James Harrison has been one of the best defensive players in the league over the past six seasons, but as he approaches his 35th birthday, the Pittsburgh Steelers face a tough decision on whether or not they will keep the former NFL Defensive Player of the Year.
With an already aging defense, having to depend on Harrison to be one of their biggest playmakers is a risk that may not be worth taking.
Some will argue that Harrison is not a typical 34-year-old linebacker considering he has started only six seasons worth of football games. For most players with his talent, this would put them at 28 or 29 years old.
But even with the lack of games played, Harrison still has a 34-year-old body after not being 100 percent over the past two seasons with both back and knee injuries. And while the injuries have slowed Harrison down, he still remains one of their most productive linebackers.
Over the past two seasons, Harrison had 129 tackles, 15 sacks and four forced fumbles.
By comparison, LaMarr Woodley had 77 tackles, 13 sacks, one forced fumble and two interceptions over that same time period. Harrison’s potential replacement Jason Worilds had 64 tackles, eight sacks and a forced fumble in 10 starts and 28 games played.
Worilds is the main player of concern here, as he was drafted as the eventual replacement for Harrison, but after three seasons, he has not earned the trust of the coaching staff. If he had, there would be no question to Harrison’s status with the team—he would be released.
The concern over Worilds’ ability to be a full-time starter is legitimate.
While Worilds flashed potential in his limited time last season, he did not demonstrate that he could be the all-around outside linebacker that the Steelers need.
Worilds had five sacks in three starts, but he needs plenty of work dropping into coverage and is still fairly weak against the run.
Harrison—even coming off of a knee injury that caused him to miss the first three weeks of the season—was much better than Worilds. He was also better than Chris Carter, who can’t even seem to find the field.
Though Harrison can no longer get the leverage against the tackles that he used two and has lost some power, he is still a dangerous pass-rusher and can get around the edge for backside pursuit in the run game.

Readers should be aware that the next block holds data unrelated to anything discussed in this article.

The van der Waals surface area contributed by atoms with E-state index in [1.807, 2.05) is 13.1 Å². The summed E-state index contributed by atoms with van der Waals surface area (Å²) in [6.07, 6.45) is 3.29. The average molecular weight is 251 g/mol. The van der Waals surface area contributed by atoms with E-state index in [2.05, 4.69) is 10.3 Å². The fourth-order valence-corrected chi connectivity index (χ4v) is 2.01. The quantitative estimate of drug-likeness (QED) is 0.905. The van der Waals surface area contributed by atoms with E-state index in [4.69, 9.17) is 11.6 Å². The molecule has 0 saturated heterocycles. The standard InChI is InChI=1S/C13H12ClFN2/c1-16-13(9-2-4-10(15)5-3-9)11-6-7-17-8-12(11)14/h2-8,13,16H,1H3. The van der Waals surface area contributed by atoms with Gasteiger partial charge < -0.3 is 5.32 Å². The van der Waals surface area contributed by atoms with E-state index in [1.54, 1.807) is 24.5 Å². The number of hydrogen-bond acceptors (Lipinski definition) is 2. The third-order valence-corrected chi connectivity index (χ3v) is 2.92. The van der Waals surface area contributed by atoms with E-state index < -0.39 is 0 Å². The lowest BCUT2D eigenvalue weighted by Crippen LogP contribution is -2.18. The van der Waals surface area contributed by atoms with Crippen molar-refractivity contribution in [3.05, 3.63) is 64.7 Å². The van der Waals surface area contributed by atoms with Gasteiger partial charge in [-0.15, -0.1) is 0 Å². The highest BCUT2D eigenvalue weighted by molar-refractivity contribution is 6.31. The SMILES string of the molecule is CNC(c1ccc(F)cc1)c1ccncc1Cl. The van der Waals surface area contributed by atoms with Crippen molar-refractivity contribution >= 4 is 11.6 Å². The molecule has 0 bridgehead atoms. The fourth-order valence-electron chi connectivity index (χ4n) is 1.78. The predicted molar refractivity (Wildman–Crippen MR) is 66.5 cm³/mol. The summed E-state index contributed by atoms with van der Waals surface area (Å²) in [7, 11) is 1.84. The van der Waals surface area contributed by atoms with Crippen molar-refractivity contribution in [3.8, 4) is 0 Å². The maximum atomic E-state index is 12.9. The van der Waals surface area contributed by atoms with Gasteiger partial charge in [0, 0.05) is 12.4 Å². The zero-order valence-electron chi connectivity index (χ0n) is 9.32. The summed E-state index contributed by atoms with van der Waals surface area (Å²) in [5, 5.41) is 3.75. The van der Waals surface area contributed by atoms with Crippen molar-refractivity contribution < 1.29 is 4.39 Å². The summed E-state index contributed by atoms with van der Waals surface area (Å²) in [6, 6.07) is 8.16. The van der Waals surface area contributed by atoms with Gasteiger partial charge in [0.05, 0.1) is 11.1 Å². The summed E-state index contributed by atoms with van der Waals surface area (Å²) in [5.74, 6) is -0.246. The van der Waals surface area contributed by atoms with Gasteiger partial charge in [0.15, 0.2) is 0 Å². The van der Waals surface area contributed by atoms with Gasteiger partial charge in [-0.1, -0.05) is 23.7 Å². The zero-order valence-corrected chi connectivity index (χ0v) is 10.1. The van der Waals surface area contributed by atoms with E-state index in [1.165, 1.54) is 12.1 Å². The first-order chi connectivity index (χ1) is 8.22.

Do the Steelers need to keep James Harrison?
As Harrison got healthier and back into game shape, his game improved.
Over the final seven weeks of the season, Harrison looked more like his old self with five sacks and two forced fumbles. His agent, Bill Parise, took notice of this as well (via the Pittsburgh Tribune-Review).
“I don't think anybody would argue at the end of the season that James Harrison was the best linebacker the Steelers had,” said Parise.
Now with a full offseason to get healthy, the Steelers may be able to squeeze out one more quality season from Harrison. But if they are going to stick with him for one more year, they are going to have to do something about his cap hit.
Harrison’s contract has him earning $6.57 million this season and $7.57 million in 2014.
Harrison and the Steelers will either have to reach an agreement on a pay cut, a restructure or a contract extension. Whatever it is, they must reduce his cap hit.
The early indications were that Harrison would not consider a reduction in salary (via the Pittsburgh Tribune-Review).
“Can we help the Steelers by restructuring James' contract? We're certainly willing to do that. Do we need to take less money? I don't think so. Personally, I think he's a bargain,” said Parise.
But that stance seems to have softened a bit as Harrison and his agent appear to be ready to work toward a deal with the Steelers (via the Pittsburgh Post-Gazette).
"We're talking," Parise said. "Both sides want to try to do something. We're trying to find common ground."
Common ground would be the best solution for both sides, but negotiations have not gone smoothly so far, and Ed Bouchette of the Pittsburgh Post-Gazette reports that if a deal is not reached by next week, Harrison could be released by next Tuesday.
The Steelers do not have a player ready to step in with not only the pass rushing capabilities of Harrison, but also the ability to defend the run.
By keeping Harrison around for one more season, they will have a player who can still make big plays from the outside linebacker position and can look to the draft to find a starter for the future.
Losing Harrison would not doom the season for the Steelers, but they are a better team with him in the lineup. And as long as a deal can be worked out, the Steelers need to keep their best outside linebacker in town for at least another season.